Cecilia Underwood, Duchess of Inverness

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The Duchess of Inverness
Cecilia Underwood duchess of Inverness.JPG
Personal details
Lady Cecilia Letitia Gore

c. 1789
Died1 August 1873 (aged 87–88)
Kensington Palace, London
Resting placeKensal Green Cemetery, London
Sir George Buggin
(m. 1815; died 1825)

(m. 1831; died 1843)
Parent(s)Arthur Gore, 2nd Earl of Arran
Elizabeth Underwood

Cecilia Underwood, Duchess of Inverness (née Gore, later Buggin, ; c. 1789 – 1 August 1873) was a mistress of Prince Augustus Frederick, Duke of Sussex (sixth son of King George III). Despite marrying, their union was in contravention of the Royal Marriages Act 1772 and as such was considered legally void. Consequently, she could not be styled either as the Duchess of Sussex nor a Princess. She was created Duchess of Inverness, in her own right, by Queen Victoria, on 10 April 1840.

Early life[edit]

Cecilia's exact date of birth is not known, although it is around 1789. Her father was Arthur Gore, 2nd Earl of Arran; her mother, Elizabeth née Underwood.[1] She was styled Lady Cecilia Gore at birth, the courtesy title of a daughter of an earl.


Lady Cecilia's first marriage was to Sir George Buggin, in May 1815. The marriage produced no children and Sir George died on 12 April 1825.[1]

She later married Prince Augustus Frederick, Duke of Sussex,[1] the sixth son of George III, at Great Cumberland Place, London, on 2 May 1831. The Duke of Sussex had already married Lady Augusta Murray in 1793, but that marriage was annulled in 1794 as it contravened the Royal Marriages Act 1772, which required that all members of the British Royal Family seek permission of the sovereign before marriage. However the Duke of Sussex's second marriage also contravened the Act, making it also legally void.

Duchess of Inverness[edit]

As the marriage was not considered lawful, Lady Cecilia could not take the style and title Her Royal Highness The Duchess of Sussex.[2] Instead she assumed the name "Underwood", her mother's maiden name, by Royal Licence and was known as Lady Cecilia Underwood.[3] The couple resided at the Duke's apartments in Kensington Palace.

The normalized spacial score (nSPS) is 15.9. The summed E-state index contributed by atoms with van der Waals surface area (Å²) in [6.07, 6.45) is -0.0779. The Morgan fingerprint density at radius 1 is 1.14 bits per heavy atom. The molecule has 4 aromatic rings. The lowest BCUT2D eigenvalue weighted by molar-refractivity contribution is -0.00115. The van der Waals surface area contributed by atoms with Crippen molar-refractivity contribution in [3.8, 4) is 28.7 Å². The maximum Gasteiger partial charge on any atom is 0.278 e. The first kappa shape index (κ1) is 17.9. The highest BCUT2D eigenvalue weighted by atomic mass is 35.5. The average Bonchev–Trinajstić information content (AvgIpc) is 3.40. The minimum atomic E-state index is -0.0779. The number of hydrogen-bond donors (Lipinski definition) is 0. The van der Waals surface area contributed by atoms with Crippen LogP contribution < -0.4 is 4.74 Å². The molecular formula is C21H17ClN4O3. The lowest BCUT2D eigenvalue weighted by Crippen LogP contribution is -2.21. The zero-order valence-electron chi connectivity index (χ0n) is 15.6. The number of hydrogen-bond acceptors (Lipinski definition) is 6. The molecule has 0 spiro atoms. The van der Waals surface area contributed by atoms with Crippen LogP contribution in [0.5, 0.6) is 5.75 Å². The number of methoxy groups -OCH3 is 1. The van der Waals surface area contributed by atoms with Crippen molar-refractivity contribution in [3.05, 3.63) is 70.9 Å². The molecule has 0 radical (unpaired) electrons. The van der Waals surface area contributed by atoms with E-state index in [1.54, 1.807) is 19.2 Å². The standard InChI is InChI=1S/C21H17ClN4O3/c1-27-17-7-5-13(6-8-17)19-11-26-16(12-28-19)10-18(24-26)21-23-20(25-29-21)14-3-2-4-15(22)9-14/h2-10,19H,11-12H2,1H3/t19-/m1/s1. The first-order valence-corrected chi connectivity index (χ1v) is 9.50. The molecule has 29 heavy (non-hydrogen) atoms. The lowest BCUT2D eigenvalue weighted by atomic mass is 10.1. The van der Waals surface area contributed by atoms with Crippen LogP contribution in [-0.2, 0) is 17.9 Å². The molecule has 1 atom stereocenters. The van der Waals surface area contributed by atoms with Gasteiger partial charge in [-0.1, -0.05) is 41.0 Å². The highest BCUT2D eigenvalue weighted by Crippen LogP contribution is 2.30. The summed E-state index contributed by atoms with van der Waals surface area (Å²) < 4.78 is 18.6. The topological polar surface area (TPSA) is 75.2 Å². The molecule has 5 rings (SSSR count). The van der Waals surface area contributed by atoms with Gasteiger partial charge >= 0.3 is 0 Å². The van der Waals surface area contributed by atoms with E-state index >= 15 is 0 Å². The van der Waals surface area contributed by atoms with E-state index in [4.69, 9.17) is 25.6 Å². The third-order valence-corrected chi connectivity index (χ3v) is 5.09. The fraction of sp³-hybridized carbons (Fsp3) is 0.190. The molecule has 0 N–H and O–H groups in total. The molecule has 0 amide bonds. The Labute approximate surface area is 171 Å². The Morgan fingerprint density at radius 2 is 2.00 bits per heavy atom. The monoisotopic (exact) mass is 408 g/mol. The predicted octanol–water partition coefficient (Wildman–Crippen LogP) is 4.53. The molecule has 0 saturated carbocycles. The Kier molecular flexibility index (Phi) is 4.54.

However, Lady Cecilia was not accepted as a full member of the British Royal Family. Royal protocol restricted Lady Cecilia from being present at any functions attended by other members of the Royal Family, as she was unable to take a seat beside her husband due to her lower rank. To compensate for this, in 1840 Queen Victoria created her Duchess of Inverness,[3] in her own right, with remainder to the heirs male of her body lawfully begotten.[4] This recognised her husband's subsidiary title of Earl of Inverness.[3]


The Duke of Sussex died in April 1843 at Kensington Palace and was buried at Kensal Green Cemetery. The Duchess of Inverness continued to reside at Kensington Palace until her death thirty years later in August 1873. She was buried next to her second husband.


Lady Cecilia is portrayed briefly in the 2016 ITV series Victoria, Episode 6 "The Queen's Husband" by Daisy Goodwin, creator of the series and its main writer. The portion of this episode relative to Lady Cecilia is thus described: "Victoria curries favour with her uncle the Duke of Sussex, who is unable to present his wife at court because their morganatic marriage was in violation of the Royal Marriages Act 1772. Although his wife was the daughter of an earl, she was not a member of the royal family. Victoria uses her discretion to make her the Duchess of Inverness and welcomes her to court." In this episode, Lady Cecilia's last name is given as "Buggin", her former married name, and is not cared for much by Victoria for its sound. But no mention is made later of Lady Cecilia's taking her mother's surname Underwood. Lady Cecilia's husband, the Duke of Sussex, is portrayed by David Bamber.


Coat of arms of Cecilia Underwood, Duchess of Inverness
Coronet of a British Duke.svg
Inverness Lozenge.png
Coronet of a Duke
Quarterly 1st & 4th Azure on a fess Ermine between three annulets Or a lion passant Azure (Underwood) 2nd & 3rd Gules a fess between three cross crosslets fitchee Or (Gore).[5]


  1. ^ a b c "Death of the Duchess of Inverness" (PDF). The New York Times. 3 August 1873. Retrieved 30 December 2011.
  2. ^ "The Princess Louisa and Her Future Spouse". Wellington Independent. 20 December 1870. p. 4. Retrieved 30 December 2011 – via Papers Past.
  3. ^ a b c "The Romance of a Necklace". Otago Witness. 11 April 1906. p. 72. Archived from the original on 29 December 2013. Retrieved 30 December 2011 – via Papers Past.
  4. ^ "No. 19842". The London Gazette. 31 March 1840. p. 858.
  5. ^ Debrett's Peerage. 1869. p. 245.